Why is it considered unethical for nonprofit or public sector museums to sell art, except for cases when the proceeds will be directly used to acquire new art? At the Art Law Blog, Donn Zaretsky points out that if a private collector decided to open a space to display some art he owns to the public, but later decided to sell some of it, for whatever reason, it would be hard for anyone to object. But if the collection becomes a nonprofit museum… :
One answer some might be tempted to give is that becoming a museum carries with it certain tax benefits, which in turn brings the ethics rules into play. But that seems odd to me. I can understand the argument that those tax benefits carry with them certain obligations — the museum must be generally open to the public, everything it does must be for the public benefit (so using sales proceeds to pay for the founder’s kids to go to college would no longer be possible), and so on. But how do you get from there to a commitment to the deaccesioning-to-buy-more-art-good, deaccessioning-for-any-other-reason-bad museum “ethics” rules. Those rules are the rules of a private organization (the AAMD) that seems to think they make sense for some reason. They don’t flow naturally from the fact that an institution is tax-exempt. (Tax-exempt artist foundations like the Warhol Foundation, for example, sell work and use the proceeds to fund their operations all the time, and no one thinks there’s anything wrong with that, nor should they.) So how is it that calling yourself a museum automatically brings them into play? I’ve never seen a good answer to that question.
In the past (here and here) I have tried to make the case that the sanctions on deaccessioning might be a useful discipline device for the board over management; managers will know that should they make poor financial decisions, exercise lax fiscal control, selling art will not be an option for bailing them out of their misjudgments. This doesn’t seem to convince many people, so let me venture another possibility (on twitter yesterday I asked why academics tend to go for such hesitant titles for papers, like ‘Toward a Framework for a Theory of X’, instead of ‘A Theory of X.’ And I’m about to do just that, sorry).
In large, complex nonprofit organizations, in the long run, what determines the general direction and structure of the institutions? Formally, it is the Board of Trustees. But the framework for how the organization works is determined by the specialized talent that does the primary ‘knowledge work’ of the organization. In hospitals, this could be said to be the physicians (A classic (1970) economic analysis on nonprofit organizations, from Joseph Newhouse, models the nonprofit hospital recognizing this explicitly, such that the outcomes of the hospital sector are driven by the preferences of the doctors). In universities, it would be the permanent faculty; although faculty will sometimes complain that they have become further divorced from important decision-making in the university, the structure and character of the modern research university, including its defining policies regarding tenure and academic freedom, result to a degree from faculty preferences and influence over what a university ought to be.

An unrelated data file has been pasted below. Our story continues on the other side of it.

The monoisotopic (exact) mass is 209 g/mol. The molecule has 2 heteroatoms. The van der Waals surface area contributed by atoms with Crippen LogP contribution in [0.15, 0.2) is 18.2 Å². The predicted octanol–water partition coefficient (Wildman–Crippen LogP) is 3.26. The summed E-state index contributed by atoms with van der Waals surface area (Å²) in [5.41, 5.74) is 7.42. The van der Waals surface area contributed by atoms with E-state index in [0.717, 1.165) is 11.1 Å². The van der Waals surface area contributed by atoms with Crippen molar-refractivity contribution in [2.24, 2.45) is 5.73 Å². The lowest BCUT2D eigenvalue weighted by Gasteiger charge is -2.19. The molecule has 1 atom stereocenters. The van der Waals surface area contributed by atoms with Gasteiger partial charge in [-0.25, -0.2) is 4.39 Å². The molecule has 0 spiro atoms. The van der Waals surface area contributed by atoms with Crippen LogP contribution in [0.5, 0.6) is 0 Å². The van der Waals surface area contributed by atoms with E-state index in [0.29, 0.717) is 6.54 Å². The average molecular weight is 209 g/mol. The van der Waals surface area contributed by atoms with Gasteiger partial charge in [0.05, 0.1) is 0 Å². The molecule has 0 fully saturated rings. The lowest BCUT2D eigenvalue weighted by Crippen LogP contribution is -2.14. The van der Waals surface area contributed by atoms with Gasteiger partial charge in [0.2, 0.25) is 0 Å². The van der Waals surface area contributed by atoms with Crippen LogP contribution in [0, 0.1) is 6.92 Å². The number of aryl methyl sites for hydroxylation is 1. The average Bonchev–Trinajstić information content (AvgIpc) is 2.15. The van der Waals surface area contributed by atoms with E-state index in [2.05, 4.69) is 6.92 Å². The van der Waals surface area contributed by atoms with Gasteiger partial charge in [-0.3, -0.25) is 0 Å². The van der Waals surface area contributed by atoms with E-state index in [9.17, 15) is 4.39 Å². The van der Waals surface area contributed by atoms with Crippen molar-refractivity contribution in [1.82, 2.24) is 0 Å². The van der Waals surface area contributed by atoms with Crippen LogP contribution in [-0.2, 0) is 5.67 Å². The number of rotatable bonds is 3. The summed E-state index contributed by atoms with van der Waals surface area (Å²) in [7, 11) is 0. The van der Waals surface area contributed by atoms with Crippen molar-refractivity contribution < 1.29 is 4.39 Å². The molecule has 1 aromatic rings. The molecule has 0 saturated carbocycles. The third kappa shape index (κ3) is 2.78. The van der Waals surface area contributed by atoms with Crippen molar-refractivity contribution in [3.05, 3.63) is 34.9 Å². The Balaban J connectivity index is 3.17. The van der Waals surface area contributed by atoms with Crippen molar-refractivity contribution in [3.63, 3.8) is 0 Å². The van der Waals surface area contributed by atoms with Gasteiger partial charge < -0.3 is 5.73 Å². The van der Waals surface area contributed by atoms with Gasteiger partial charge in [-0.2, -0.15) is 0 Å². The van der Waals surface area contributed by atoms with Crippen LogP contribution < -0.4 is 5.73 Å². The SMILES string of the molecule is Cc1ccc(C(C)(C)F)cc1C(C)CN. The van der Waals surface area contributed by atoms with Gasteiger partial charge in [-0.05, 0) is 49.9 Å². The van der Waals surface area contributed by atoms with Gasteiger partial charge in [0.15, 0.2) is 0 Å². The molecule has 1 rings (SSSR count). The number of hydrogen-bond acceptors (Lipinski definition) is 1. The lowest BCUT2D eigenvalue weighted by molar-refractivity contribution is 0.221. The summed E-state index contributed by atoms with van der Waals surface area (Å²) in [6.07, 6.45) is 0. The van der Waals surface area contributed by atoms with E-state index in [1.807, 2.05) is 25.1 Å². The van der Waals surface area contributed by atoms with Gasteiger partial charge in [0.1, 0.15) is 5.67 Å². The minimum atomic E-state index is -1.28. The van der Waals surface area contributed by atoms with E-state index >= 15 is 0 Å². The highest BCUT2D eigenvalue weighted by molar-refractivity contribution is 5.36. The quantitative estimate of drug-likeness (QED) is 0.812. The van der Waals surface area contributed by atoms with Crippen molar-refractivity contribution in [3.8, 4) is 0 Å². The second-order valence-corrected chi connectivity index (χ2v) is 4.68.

And in major art museums? By analogy this would be the curatorial staff, and museum directors largely (though not exclusively) come from this world (as most university presidents began in the faculty ranks, and hospital CEO’s are physicians). So, suppose we went to the world of art history and the curatorial staff to find out their thoughts on deaccessioning policy, what do you think we would hear? Again, I am just speculating here, but I am imagining we would hear about the sanctity of preservation of the collection as it stands (except to acquire new art), and that selling art for other purposes such as building, or debt reduction, would be out of line. This is of an importance to them that is greater than would be understood by a layperson. Don’t think of the AAMD and rules of deaccessioning as something they thought up in the abstract; ask the background of the individuals who inform AAMD policies. (Related: ask doctors, professors, curators, how they feel about the appointment of a CEO that does not come from within their ranks, who ‘would not understand the traditions and values of the institution’).
And if I haven’t been cautious enough already, let me add the further caution that this doesn’t mean we get bad policy: That physicians strongly influence how hospitals work, that academics strongly influence how universities work, that curators strongly influence how art museums work, is not the worst outcome by any means – we rely upon their talent at decision-making in the fields where their expertise is unquestionable. But it does give an idea of the source of what we observe in the nonprofit world, and maybe an answer to the deaccession puzzle.
UPDATE: Donn Zaretsky replies (most generously), noting that ‘capture theory’ might be an explanation, though it’s not evident that all curators feel the same way about deaccessioning, and also that it leaves open the question about the weight we ought to give to such preferences.